If the parathyroid is damaged/removed during a thyroidectomy, calcium levels can become dysregulated. Such an event can induce a condition known as hypoparathyroidism-related hypocalcemia.5 Transient hypocalcemia was reported to occur in 16-55% of total thyroidectomy cases, while another study indicated that patients who developed post-operative hypocalcemia also had hypoparathyroidism for over 4 weeks after surgery.6 Shafer and Shoback6 also noted that 35% of patients with total thyroidectomies (retrospective study) experienced hypocalcemia for 6 months; 1.4% of patients experienced hypoparathyroidism for 2 years after total thyroidectomies.


It is standard general practice to closely monitor calcium levels after thyroidectomies for reasons noted above. Shafer and Shoback6 stated that analyzing serum calcium levels over 16 hours post-operatively was adequate to screen patients for risk of hypocalcemia. Symptoms from said condition can include neuromuscular irritability (hallmark presentation), neurological issues, cognitive problems, skin related issues, smooth muscle challenges, ophthalmologic manifestations, and cardiac events.6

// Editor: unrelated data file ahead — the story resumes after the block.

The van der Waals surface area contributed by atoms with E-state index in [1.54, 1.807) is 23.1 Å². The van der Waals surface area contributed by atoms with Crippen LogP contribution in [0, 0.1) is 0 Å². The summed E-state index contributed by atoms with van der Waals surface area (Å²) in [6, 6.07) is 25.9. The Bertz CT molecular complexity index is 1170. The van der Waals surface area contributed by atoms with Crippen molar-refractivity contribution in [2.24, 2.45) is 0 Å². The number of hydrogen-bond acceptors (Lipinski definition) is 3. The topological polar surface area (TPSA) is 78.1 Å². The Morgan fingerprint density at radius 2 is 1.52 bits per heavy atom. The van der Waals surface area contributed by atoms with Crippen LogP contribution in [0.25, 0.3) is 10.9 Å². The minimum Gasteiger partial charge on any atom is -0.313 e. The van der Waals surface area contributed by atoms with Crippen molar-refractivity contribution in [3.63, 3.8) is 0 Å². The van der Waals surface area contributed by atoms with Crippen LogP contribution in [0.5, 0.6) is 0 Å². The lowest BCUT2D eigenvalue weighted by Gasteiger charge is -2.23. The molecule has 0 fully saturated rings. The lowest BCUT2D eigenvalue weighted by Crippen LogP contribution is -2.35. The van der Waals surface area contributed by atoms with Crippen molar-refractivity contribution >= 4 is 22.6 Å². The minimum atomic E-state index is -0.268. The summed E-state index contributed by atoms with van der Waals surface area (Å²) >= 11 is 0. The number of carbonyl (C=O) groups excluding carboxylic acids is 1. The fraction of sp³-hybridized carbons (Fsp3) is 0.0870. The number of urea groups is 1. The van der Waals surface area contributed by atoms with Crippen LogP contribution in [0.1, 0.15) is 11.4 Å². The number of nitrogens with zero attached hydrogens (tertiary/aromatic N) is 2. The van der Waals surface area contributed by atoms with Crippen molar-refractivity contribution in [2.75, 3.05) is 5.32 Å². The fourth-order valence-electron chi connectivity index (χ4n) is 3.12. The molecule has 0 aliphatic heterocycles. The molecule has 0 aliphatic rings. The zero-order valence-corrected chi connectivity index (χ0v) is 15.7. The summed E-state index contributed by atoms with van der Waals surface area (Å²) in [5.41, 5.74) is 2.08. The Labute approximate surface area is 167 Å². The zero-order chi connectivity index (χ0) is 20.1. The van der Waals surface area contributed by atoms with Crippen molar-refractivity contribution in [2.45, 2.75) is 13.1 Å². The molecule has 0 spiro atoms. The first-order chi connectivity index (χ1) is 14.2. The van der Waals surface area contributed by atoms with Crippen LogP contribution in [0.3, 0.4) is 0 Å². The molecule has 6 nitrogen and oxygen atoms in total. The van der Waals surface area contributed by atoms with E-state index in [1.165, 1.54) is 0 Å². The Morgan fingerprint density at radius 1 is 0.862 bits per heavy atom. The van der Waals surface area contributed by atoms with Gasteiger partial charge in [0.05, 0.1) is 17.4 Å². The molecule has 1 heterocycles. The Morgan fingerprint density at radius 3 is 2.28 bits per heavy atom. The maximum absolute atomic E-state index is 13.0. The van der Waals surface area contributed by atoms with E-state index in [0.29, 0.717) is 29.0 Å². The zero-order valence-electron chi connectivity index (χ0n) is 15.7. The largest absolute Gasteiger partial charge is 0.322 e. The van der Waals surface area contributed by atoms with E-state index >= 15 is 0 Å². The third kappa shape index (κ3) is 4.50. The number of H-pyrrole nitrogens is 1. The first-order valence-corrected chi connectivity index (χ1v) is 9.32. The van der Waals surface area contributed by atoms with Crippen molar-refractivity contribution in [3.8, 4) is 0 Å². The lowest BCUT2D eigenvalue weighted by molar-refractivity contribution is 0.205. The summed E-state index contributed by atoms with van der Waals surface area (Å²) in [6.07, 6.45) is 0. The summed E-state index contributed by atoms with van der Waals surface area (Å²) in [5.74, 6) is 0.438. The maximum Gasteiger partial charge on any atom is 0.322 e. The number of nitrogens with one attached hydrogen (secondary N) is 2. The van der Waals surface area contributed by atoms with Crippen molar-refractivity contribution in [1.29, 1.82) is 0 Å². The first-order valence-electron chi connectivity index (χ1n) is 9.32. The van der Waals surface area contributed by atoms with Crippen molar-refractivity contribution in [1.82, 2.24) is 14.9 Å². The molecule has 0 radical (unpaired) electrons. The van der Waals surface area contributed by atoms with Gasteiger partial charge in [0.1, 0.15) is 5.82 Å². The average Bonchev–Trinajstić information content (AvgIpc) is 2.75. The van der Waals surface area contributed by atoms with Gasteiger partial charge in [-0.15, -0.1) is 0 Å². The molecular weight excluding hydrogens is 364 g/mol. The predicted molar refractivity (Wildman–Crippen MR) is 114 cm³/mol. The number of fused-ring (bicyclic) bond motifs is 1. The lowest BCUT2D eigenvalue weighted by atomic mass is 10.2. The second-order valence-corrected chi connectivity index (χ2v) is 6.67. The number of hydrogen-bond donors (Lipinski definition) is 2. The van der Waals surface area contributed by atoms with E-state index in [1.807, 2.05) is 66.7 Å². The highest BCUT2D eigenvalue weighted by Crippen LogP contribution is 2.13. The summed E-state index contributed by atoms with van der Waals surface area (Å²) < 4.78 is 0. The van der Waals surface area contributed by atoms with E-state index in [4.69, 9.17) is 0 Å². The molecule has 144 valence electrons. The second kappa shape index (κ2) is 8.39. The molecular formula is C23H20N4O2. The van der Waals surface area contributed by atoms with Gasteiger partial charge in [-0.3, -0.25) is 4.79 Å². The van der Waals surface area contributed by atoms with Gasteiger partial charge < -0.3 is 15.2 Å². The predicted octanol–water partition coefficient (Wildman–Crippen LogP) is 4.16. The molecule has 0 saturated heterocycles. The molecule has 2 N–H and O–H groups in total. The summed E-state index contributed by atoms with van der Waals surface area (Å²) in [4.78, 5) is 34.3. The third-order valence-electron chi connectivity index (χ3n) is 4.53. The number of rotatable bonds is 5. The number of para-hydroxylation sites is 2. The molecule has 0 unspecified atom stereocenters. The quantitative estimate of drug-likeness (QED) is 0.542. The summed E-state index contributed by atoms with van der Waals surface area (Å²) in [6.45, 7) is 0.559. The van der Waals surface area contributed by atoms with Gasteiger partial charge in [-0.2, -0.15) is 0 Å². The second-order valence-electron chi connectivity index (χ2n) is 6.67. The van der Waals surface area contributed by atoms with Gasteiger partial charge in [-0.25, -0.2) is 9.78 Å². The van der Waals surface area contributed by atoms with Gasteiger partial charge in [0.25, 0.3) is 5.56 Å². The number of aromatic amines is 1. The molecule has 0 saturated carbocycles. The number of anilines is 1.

Calcium is critical for development of bones/bone density, muscle contraction, nerve impulses, blood clotting, signal transmission, fluid balance, and regulation of heartbeats.8 Daily requirements (individuals without parathyroid issues) of calcium fall within the range of 450 mg.8(660)


If an individual experiences a precipitous drop in serum calcium levels, such a condition can be life-threatening and requires immediate medical intervention.6 Generally, calcium gluconate is used via intravenous means to treat said condition. However, if a patient has chronic hypocalcemia (perhaps from partial parathyroid loss) other means of treatment are available.

Interestingly, chronic hypocalcemia (even towards severe hypocalcemia) can remain asymptomatic.6 If chronic hypocalcemia exists beyond hospital stay/surgery, oral calcium carbonate (40% elemental calcium) can be administered in 1-3 grams split over 3-4 divided doses with foods (optimized absorption).6 Said calcium levels can be measured every 3-6 months to ensure levels remain in optimal ranges.6 If hypoparathyroidism remains, supplemental vitamin D3 may also be indicated to facilitate calcium absorption from food/supplements.7